The author of this letter, John Munroe, enlisted as a private in the 2nd Massachusetts Infantry at the age of 19 on May 22, 1861, and served until mustered out on July 1, 1864. During the war he acted as the musician for K Company. [i] Aside from this, not much is known of Private Munroe.
The letter’s most notable character, Colonel William Cogswell, however, was perhaps one of the most famous members of the 2nd Massachusetts. Col. Cogswell served with exemplary distinction during the Civil War, finally being brevetted a Brigadier General. Afterwards, he was three times of the mayor of Salem, five times a member of the Massachusetts House of Representatives, then he was elected to the Senate of Massachusetts in the mid 1880’s. In 1886, Cogswell became a Republican representative in the Federal Congress—a position to which he was reelected to until his death in 1895.[ii]
In one of the many addresses given during the memorial to his life, the speaker attested to his strong character saying:
When heroes were needed, Mr. Cogswell could easily be found. When the tender sympathies of a woman were needed, his heart was loaded with that sweet necessity of life.
His close companions, those whom he loved, knew him to be great in God’s holiest, sweetest, and tenderest gifts, as well as great in the heart that accomplishes the grand achievements of life.
He had a soul fitted to reprove the wicked. He had an arm potential against the oppressor. He had a heart dauntless in the face of danger, ever quick to respond when duty called him to action. The tear of a suffering child, the sigh of an unfortunate woman, and the pitiful look of the debased, all found sympathy in his great soul.[iii]
The anecdote related by Private Munroe in the letter most likely happened towards the end of 1864 after the capture of Atlanta on September 2. General Sherman had appointed Cogswell to be the post-commandant during the period immediately after the completion of the siege.[iv]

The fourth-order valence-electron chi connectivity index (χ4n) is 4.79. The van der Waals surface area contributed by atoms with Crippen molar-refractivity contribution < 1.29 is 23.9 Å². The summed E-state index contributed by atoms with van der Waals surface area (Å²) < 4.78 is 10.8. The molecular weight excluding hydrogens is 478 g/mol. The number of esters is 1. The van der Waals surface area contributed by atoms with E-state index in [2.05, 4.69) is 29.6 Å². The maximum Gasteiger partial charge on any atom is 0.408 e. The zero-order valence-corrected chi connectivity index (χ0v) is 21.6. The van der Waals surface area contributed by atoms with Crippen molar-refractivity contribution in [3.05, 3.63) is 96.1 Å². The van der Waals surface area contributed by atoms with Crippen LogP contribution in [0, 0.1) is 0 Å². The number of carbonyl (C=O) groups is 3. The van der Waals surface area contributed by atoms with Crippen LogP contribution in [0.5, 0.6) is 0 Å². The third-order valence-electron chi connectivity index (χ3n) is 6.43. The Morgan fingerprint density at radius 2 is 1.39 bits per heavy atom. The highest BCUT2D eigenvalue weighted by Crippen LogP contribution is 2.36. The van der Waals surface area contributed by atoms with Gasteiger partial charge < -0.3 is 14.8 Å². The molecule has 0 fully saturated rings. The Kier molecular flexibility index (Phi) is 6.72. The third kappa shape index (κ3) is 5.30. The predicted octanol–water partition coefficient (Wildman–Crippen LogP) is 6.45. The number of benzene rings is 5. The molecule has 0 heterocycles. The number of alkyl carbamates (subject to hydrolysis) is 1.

Below are the pictures and transcript of the letter.
A “Col” who would not be outdone
At the time the 2nd Regt Mass Inf was in in camp at or near Atlanta, a Michigan Regt was brigaded with it for a while. It being a crack “regt,” a great rivalry fell out between it and the Mass 2nd, also a crack Regiment under Col. Cogswell, and the latter had the better of the competition.
One day a wave of religion struck the Michigan crowd. We had been stationed at this place some little time and the Chaplains had begun to get in their work. When Soldiers are marching or fighting they don’t seem to give religion much thought, but when in Camp for a month and the muddy current of life settles a little it is very different.
At this particular time a regular revival broke out in the Michigan Regt. The Col himself was given that way, and you could find about as many Hymn books, as decks of cards about his Hd. Qs.* and as he rather led this return to a better and brighter life many of his boys naturally fell in and followed. Cogswell’s regiment, on the other hand, was decidedly a perverse and stiffnecked generation. If there was any religion in that regiment it was a secret and none ever knew it. One day while the Michigan revival was at its heighth [sic] an Officer was talking with Cogswell about it.